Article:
Most people don’t realize that nearly all olives that come in a can from the grocery store started out as green olives. So the soft black olives that you put on the tips of your fingers as a child, or see sliced up on pizza, where originally green olives that after being cured were force oxidized turning them black. Green olives by definition are mature but unripe olives. The green olives eventually ripen getting soft and turning purple and then all the way black. Most curing techniques however soften the fruit as well so if you don’t start out with firm fruit you’ll end up with mush at the end. Green olives are extremely labor intensive to pick. Because they’re not all the way ripe they don’t want to fall off the tree. There is no mechanical method that works effectively for picking green olives so instead each piece of fruit is picked by hand off the tree.
Once you have your olives you want to start the curing process as soon as possible. The commercial olive canning industry uses a solution of lye to leach out the bitter compounds in the olives and to soften the fruit. This process happens very quickly. Usually you only leave the fruit in lye solution for 12-24 hours. However we try to encourage people to cure their olives without using lye which is a toxic chemical that is used in many industrial applications and is the primary ingredient in most pour-in drain cleaners. It’s a caustic substance that destroys most nutrients and can cause severe burns if it comes in contact with skin.
Being that olives have been around for millennia as a staple food source, there are most definitely other ways to cure without lye; they’ve just become somewhat forgotten in our modern fast food society. Some trees in the Middle East are literally thousands of years old. For more information on how to cure without using lye contact Don Landis email@example.com . Don is an expert on curing without lye and has a packet of recipes he can send you. We recently hosted Don in Chico where he taught an olive curing workshop, to see the article that ran in the paper with some of his tips and recipes go here http://www.chicoer.com/ci_16139709?IADID=Search-www.chicoer.com-www.chicoer.com . Also one of the most useful resources for home curing is the UC publication on pickling olives which includes many no-lye techniques http://www.ucanr.org/freepubs/docs/8267.pdf . Just don’t get too hung up on which varieties and sizes it lists for each recipe. The Barouni olives, which we will have available through the middle to end of October, come from our 50 year old groves and produce a really nice large green olive that will work well for any of the liquid curing techniques. In fact this orchard was planted nearly a half century ago specifically to serve the needs of buyers who planned on curing at home. For dry salt curing we recommend Mission Olives which we’ll have later in the season around November. So give it a shot. Curing olives is a lot of fun; it’s a great project to do as a whole family and can become an annual family tradition. The finished product is to die for and it’s a great way to impress your friends.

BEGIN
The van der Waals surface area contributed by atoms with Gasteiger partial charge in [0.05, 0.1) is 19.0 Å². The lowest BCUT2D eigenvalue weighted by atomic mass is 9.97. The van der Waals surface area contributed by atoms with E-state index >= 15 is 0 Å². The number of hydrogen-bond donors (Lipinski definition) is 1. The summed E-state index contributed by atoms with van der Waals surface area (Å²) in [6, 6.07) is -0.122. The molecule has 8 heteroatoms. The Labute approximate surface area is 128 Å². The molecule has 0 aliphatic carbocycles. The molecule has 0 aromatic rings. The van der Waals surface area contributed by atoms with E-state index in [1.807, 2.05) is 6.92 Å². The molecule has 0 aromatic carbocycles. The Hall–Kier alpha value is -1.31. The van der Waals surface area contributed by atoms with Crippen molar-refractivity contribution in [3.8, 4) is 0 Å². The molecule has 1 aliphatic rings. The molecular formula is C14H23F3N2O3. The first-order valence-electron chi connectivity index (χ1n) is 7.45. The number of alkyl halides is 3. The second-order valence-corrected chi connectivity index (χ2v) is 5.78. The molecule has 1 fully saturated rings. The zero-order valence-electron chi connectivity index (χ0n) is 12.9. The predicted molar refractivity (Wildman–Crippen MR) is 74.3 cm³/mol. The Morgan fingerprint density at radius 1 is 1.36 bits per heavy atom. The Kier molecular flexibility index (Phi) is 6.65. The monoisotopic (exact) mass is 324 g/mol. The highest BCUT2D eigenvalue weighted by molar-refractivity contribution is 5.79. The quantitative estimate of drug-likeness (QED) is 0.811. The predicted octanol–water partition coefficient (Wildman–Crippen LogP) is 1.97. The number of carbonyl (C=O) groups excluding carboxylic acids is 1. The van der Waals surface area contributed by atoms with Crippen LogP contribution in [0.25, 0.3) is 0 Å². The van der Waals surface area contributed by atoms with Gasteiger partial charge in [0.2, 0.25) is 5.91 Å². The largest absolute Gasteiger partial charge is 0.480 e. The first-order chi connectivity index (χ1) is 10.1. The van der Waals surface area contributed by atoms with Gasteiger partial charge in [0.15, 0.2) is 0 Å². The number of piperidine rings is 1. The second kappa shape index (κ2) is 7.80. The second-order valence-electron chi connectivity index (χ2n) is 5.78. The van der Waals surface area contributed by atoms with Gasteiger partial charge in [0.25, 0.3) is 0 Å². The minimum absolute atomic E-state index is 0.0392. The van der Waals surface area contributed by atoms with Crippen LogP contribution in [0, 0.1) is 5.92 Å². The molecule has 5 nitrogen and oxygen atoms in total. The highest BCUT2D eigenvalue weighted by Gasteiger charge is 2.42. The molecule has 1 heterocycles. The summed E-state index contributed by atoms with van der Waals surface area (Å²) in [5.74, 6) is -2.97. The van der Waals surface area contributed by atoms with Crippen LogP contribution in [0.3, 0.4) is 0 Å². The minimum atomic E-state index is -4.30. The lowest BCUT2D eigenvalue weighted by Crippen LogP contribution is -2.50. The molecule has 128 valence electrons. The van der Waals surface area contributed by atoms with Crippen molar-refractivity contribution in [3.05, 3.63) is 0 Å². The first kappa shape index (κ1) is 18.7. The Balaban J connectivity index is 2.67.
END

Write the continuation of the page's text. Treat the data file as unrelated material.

If you’d like to make order and have the olives shipped to you, go to our website http://www.chaffinfamilyorchards.com/store/results.php
Or to order for local pickup at the farm or one of our local farmers markets call us at 530-533-1676
If you’d like more resources for recipes and the history of olives be sure to check out the following links: